The Children's Hour
by Henry Wadsworth Longfellow
Henry Wadsworth Longfellow, American Romantic poet, was born in Portland, Maine, on February 27, 1807, and died on March 22, 1882. Longfellow moved to Cambridge, Massachusetts in December, 1836. He is considered a Fireside Poet, or part of a group of New England authors that wrote material very suitable to be read as entertainment to members of a family, often read aloud in front of a residential fireplace.
The Children's Hour was inspired by his three daughters.
Between the dark and the daylight,
When the night is beginning to lower,
Comes a pause in the day's occupations,
That is known as the children's hour.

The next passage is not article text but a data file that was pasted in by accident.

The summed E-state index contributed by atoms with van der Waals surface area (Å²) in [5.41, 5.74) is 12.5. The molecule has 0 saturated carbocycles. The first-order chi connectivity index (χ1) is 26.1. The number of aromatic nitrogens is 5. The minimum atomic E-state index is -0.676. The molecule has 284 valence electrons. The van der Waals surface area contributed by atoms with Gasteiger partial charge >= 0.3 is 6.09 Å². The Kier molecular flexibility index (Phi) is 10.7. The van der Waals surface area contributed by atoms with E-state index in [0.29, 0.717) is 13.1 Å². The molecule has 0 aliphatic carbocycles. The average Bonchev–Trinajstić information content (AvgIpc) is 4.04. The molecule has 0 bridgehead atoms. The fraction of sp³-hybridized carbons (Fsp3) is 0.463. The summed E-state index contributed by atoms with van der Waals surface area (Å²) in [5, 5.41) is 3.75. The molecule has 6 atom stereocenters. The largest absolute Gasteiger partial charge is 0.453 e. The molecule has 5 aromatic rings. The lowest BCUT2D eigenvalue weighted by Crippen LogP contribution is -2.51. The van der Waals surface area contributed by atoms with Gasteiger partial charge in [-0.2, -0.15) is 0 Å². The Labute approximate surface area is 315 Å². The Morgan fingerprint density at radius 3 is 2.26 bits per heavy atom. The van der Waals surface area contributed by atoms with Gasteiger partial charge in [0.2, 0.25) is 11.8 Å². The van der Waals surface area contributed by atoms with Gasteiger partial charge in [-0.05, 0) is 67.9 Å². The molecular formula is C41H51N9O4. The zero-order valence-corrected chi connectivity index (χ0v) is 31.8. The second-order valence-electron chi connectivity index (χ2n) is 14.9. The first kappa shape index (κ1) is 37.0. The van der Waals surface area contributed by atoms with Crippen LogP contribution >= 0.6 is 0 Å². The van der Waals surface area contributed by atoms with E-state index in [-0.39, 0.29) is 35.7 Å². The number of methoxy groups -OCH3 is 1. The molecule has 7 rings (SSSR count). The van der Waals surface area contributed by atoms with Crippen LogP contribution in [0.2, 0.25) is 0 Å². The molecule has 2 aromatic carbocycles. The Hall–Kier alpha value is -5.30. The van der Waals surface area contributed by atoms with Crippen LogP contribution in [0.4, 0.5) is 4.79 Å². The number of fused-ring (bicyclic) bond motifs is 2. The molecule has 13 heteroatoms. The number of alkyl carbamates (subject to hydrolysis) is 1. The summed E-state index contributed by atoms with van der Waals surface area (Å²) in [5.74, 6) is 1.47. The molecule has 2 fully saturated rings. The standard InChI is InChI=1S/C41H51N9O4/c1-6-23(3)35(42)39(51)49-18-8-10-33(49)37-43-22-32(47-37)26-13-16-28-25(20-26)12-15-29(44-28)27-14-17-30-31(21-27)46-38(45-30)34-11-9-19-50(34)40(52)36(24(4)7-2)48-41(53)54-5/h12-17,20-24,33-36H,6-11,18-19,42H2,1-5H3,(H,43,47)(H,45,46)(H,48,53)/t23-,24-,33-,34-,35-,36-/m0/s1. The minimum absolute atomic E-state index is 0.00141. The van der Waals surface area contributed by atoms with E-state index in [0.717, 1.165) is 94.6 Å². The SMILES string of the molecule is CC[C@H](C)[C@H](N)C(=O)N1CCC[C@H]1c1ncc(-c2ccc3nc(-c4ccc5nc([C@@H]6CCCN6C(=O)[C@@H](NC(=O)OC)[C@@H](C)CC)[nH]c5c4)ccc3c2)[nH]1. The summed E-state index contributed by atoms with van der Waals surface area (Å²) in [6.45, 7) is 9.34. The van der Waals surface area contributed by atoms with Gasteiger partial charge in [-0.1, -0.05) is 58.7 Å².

I hear in the chamber above me
The patter of little feet;
The sound of a door that is opened,
And voices soft and sweet.
From my study I see in the lamplight,
Descending the rude hall stair,
Grave Alice, and laughing Allegre,
And Edith with golden hair.
A whisper and then a silence,
Yet I know by their merry eyes,
They are plotting and planning together
To take me by surprise.
A sudden rush from the stairway;
A sudden raid from the hall;
By three doors left unguarded
They enter my castle wall.
They climb up my turret,
O'er the arms and back of my chair;
If I try to escape, they surround me;
They seem to be everywhere.
They almost devour me with kisses,
Their arms about me entwine,
Till I think of the Bishop of Bingen,
In his Mouse-Tower on the Rhine.
Do you think, O blue-eyed banditti,
Because you have sealed the wall,
Such an old moustache as I am
Is not a match for you all!
I have you fast in my fortress,
And will not let you depart,
But put you into the dungeon,
In the round-tower of my heart.
And there will I keep you forever?
Yes, forever and a day;
Till the walls shall crumble to ruin,
And moulder in dust away.
— Our Favorites, By Mrs. General O.C. Maxwell, p.261